This insightful new book sheds light directly on shame and guilt--interactive aspects of the human condition that are deeply involved in the development and treatment of alcoholism and chemical dependency. Contributors to this valuable book discuss the process of healing internalized shame within the chemically dependent client and among the family members. They explore creative techniqes that foster understanding and coping strategies--videotaping and storytelling with clay and stuffed animals. Professionals who are experienced in treating chemically dependent clients and their families explore shame and the healing of shame, while examining the culture within which both occur. A major focus is the destructiveness of shame and guilt--shame keeps the family from seeking help, erodes self-worth, and produces destructive secrets that cannot heal, and guilt may circulate freely between alcoholic and family members, so that everyone begins to feel responsible for the pain of others.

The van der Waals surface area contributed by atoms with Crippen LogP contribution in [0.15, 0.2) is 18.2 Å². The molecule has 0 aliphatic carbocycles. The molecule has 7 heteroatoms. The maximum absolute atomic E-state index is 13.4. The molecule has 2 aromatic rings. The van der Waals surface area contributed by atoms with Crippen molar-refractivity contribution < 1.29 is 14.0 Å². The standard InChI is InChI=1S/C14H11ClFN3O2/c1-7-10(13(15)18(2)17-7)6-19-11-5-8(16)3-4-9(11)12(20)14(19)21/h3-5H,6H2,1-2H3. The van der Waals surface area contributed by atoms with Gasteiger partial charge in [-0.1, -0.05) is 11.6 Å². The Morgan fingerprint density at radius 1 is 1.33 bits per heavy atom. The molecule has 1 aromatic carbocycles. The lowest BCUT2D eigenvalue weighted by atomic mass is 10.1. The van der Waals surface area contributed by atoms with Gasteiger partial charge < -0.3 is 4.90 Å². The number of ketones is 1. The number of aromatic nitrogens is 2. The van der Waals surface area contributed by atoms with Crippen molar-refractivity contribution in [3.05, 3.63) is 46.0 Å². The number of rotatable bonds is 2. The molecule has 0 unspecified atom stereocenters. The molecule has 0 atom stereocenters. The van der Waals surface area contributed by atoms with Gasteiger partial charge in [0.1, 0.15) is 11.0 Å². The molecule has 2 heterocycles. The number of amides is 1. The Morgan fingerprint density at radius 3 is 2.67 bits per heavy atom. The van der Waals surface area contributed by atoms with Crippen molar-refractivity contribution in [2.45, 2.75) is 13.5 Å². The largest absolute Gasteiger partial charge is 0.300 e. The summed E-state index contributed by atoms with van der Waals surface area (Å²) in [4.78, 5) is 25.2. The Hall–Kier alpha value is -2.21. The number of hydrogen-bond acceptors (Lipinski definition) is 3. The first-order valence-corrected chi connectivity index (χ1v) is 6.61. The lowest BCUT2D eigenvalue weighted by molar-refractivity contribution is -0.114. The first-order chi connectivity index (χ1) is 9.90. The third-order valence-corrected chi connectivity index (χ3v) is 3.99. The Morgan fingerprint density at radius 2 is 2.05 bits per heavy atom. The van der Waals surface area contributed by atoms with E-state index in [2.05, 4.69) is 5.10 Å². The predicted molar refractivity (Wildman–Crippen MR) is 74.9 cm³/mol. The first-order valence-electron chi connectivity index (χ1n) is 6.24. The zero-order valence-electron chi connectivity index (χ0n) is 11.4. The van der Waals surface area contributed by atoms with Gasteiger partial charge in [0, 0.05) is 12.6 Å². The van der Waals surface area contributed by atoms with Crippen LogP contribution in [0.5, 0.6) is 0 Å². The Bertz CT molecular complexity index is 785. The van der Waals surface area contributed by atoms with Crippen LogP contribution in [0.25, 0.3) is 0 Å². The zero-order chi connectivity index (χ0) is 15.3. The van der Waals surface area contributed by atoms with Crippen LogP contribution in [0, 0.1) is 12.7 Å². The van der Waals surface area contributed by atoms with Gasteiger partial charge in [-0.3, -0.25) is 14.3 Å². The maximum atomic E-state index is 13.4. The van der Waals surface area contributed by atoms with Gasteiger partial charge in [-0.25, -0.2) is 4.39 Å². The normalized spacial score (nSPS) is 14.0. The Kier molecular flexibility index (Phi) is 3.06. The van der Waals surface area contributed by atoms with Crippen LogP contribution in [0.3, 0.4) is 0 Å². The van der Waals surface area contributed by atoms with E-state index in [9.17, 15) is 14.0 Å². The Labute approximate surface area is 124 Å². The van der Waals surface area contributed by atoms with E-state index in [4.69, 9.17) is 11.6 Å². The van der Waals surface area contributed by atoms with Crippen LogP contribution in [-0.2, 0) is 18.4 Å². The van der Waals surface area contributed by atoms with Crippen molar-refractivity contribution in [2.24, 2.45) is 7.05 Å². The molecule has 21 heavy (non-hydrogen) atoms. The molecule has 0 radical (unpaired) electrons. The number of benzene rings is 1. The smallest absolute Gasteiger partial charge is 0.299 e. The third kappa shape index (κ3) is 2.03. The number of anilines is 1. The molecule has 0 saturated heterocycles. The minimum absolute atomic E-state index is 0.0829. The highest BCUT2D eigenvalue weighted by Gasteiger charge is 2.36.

Contents Shame in the Eighties